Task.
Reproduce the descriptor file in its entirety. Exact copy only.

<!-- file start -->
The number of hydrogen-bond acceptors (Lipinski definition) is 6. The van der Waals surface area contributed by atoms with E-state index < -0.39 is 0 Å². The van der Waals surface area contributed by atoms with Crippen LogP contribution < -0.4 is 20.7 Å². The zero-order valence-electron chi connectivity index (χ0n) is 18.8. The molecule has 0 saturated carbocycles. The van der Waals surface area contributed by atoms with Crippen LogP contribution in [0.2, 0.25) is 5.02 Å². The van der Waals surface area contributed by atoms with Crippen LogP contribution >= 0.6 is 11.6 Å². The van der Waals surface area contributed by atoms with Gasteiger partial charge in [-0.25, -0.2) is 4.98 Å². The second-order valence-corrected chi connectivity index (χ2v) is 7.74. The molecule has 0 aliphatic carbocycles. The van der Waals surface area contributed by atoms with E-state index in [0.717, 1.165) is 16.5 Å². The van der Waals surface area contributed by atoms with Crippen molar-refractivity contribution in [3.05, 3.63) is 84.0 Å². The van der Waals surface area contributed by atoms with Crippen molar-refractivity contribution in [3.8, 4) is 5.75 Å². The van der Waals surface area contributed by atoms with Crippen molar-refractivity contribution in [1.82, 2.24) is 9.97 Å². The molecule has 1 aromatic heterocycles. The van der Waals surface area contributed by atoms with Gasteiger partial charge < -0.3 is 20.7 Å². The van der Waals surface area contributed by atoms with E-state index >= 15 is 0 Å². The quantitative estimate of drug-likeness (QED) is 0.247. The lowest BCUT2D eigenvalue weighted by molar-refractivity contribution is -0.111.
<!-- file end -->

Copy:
The number of hydrogen-bond acceptors (Lipinski definition) is 6. The van der Waals surface area contributed by atoms with E-state index < -0.39 is 0 Å². The van der Waals surface area contributed by atoms with Crippen LogP contribution < -0.4 is 20.7 Å². The zero-order valence-electron chi connectivity index (χ0n) is 18.8. The molecule has 0 saturated carbocycles. The van der Waals surface area contributed by atoms with Crippen LogP contribution in [0.2, 0.25) is 5.02 Å². The van der Waals surface area contributed by atoms with Crippen LogP contribution >= 0.6 is 11.6 Å². The van der Waals surface area contributed by atoms with Gasteiger partial charge in [-0.25, -0.2) is 4.98 Å². The second-order valence-corrected chi connectivity index (χ2v) is 7.74. The molecule has 0 aliphatic carbocycles. The van der Waals surface area contributed by atoms with E-state index in [0.717, 1.165) is 16.5 Å². The van der Waals surface area contributed by atoms with Crippen molar-refractivity contribution in [3.05, 3.63) is 84.0 Å². The van der Waals surface area contributed by atoms with Crippen molar-refractivity contribution in [3.8, 4) is 5.75 Å². The van der Waals surface area contributed by atoms with Crippen molar-refractivity contribution in [1.82, 2.24) is 9.97 Å². The molecule has 1 aromatic heterocycles. The van der Waals surface area contributed by atoms with Gasteiger partial charge < -0.3 is 20.7 Å². The van der Waals surface area contributed by atoms with E-state index >= 15 is 0 Å². The quantitative estimate of drug-likeness (QED) is 0.247. The lowest BCUT2D eigenvalue weighted by molar-refractivity contribution is -0.111.